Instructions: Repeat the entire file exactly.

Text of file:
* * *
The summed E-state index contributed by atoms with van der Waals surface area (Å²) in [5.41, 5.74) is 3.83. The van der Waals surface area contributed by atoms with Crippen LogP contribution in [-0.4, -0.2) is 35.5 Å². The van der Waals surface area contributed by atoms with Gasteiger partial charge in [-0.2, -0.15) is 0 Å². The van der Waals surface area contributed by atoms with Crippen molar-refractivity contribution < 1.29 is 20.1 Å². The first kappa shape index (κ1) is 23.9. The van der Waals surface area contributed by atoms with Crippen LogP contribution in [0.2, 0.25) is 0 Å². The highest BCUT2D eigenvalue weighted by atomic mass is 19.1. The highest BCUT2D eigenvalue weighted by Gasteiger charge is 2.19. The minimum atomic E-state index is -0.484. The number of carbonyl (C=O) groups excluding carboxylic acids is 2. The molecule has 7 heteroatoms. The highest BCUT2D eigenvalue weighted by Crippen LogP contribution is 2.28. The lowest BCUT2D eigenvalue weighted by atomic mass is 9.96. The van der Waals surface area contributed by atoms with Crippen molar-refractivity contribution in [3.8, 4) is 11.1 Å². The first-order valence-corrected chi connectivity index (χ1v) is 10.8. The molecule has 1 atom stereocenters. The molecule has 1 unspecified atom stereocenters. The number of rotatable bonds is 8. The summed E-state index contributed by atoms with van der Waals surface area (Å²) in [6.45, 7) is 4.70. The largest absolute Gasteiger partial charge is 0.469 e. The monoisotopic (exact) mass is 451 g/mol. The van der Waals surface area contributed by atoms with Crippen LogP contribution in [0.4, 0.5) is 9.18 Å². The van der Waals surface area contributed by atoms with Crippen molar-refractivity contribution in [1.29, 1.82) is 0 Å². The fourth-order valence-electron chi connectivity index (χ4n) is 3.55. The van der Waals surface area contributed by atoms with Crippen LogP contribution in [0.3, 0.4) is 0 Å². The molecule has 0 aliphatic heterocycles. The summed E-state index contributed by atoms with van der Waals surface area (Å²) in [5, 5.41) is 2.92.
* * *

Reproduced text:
The summed E-state index contributed by atoms with van der Waals surface area (Å²) in [5.41, 5.74) is 3.83. The van der Waals surface area contributed by atoms with Crippen LogP contribution in [-0.4, -0.2) is 35.5 Å². The van der Waals surface area contributed by atoms with Gasteiger partial charge in [-0.2, -0.15) is 0 Å². The van der Waals surface area contributed by atoms with Crippen molar-refractivity contribution < 1.29 is 20.1 Å². The first kappa shape index (κ1) is 23.9. The van der Waals surface area contributed by atoms with Crippen LogP contribution in [0.2, 0.25) is 0 Å². The highest BCUT2D eigenvalue weighted by atomic mass is 19.1. The highest BCUT2D eigenvalue weighted by Gasteiger charge is 2.19. The minimum atomic E-state index is -0.484. The number of carbonyl (C=O) groups excluding carboxylic acids is 2. The molecule has 7 heteroatoms. The highest BCUT2D eigenvalue weighted by Crippen LogP contribution is 2.28. The lowest BCUT2D eigenvalue weighted by atomic mass is 9.96. The van der Waals surface area contributed by atoms with Crippen molar-refractivity contribution in [3.8, 4) is 11.1 Å². The first-order valence-corrected chi connectivity index (χ1v) is 10.8. The molecule has 1 atom stereocenters. The molecule has 1 unspecified atom stereocenters. The number of rotatable bonds is 8. The summed E-state index contributed by atoms with van der Waals surface area (Å²) in [6.45, 7) is 4.70. The largest absolute Gasteiger partial charge is 0.469 e. The monoisotopic (exact) mass is 451 g/mol. The van der Waals surface area contributed by atoms with Crippen LogP contribution in [0.4, 0.5) is 9.18 Å². The van der Waals surface area contributed by atoms with Crippen molar-refractivity contribution in [1.29, 1.82) is 0 Å². The fourth-order valence-electron chi connectivity index (χ4n) is 3.55. The van der Waals surface area contributed by atoms with Crippen LogP contribution in [0.3, 0.4) is 0 Å². The molecule has 0 aliphatic heterocycles. The summed E-state index contributed by atoms with van der Waals surface area (Å²) in [5, 5.41) is 2.92.